The only real reason the affirmative needs to defend a plan is that the aff speaks first- they need to establish the specifics of what we are talking about in a stable manner so the neg has ground. The reason they need to read a topical plan is so the neg can come to the round prepared. Everything else is total nonsense and this argument proves why.

 

“you can read your aff on the neg”

If that’s the case, then you should have to prepare to answer it when you are affirmative, that means you should be prepared to debate it. So what ground exactly are you losing other than the politics disad? At that point your FW arg boils down to “we need generics”- not too persuasive.

 

“you could read your aff against us”

 

Right, except for then you will say “perm” and that will be over pretty quick. There is a reason its an aff and not a neg- it proves something is true (affirms it even)- the it being the resolution. Affs make bad negs because they don’t negate stuff.

 

 

3. Topical version…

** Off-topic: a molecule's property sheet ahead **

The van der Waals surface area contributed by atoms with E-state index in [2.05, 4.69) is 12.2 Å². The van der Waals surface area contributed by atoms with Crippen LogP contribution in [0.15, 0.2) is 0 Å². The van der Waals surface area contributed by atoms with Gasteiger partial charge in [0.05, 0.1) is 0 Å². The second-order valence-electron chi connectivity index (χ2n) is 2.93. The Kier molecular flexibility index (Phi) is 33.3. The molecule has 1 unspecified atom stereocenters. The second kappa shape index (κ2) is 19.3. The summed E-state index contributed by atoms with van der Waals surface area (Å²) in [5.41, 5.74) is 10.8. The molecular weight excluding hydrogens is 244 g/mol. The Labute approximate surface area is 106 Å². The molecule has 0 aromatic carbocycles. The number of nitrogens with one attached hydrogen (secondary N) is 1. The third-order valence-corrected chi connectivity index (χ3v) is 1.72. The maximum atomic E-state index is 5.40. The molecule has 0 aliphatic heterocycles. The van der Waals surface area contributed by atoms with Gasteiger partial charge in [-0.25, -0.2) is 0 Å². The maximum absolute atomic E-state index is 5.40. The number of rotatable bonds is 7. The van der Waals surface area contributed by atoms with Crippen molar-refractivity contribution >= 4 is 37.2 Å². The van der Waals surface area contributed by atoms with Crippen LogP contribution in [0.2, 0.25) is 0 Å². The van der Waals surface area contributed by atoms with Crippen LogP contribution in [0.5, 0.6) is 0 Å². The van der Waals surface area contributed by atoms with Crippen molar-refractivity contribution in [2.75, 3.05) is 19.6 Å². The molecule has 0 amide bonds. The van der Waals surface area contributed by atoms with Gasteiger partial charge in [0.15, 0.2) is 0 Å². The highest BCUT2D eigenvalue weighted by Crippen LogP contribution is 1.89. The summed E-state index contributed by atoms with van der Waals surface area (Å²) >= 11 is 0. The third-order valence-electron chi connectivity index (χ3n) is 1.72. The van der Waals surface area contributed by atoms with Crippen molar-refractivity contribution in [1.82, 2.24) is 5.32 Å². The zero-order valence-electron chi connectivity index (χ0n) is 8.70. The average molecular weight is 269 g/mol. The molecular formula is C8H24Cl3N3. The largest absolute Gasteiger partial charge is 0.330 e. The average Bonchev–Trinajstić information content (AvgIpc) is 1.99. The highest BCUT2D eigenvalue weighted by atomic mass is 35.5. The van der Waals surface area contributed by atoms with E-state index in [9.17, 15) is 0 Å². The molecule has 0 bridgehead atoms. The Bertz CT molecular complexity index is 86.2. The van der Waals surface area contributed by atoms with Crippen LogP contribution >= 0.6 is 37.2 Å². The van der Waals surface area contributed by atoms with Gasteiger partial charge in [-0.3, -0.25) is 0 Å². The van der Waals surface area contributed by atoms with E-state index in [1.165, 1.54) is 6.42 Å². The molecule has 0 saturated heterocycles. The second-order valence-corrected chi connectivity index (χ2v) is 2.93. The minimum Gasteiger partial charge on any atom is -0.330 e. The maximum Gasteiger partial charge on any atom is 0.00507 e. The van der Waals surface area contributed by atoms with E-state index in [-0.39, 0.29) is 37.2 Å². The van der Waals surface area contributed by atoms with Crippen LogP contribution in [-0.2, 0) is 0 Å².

This is related to 2. Topical version can be a persuasive topicality argument in very limited circumstances. Those circumstances are when your T argument relates to the “mechanism” of the topic. Lets say the topic was Resolved: we should drive to the movies. The aff gets up and reads a plan that says “we should fly to the movies”. If the neg goes for T Drive and has a set of arguments that topic disads and counterplans relate to “drive” which is the topic mechanism, than the argument that there is a topical version that solves aff  offense makes some sense- they are saying if you use the mandated mechanism that people prepare for you can still have a good debate about your case. Framework debates don’t really relate to competing mechanisms like this, they are about much larger differences of opinion about what debate/activism/pedagogy should be about. The larger the divide the less-sensical the middle ground position becomes. Lets look at an example I have seen no less than a million times this year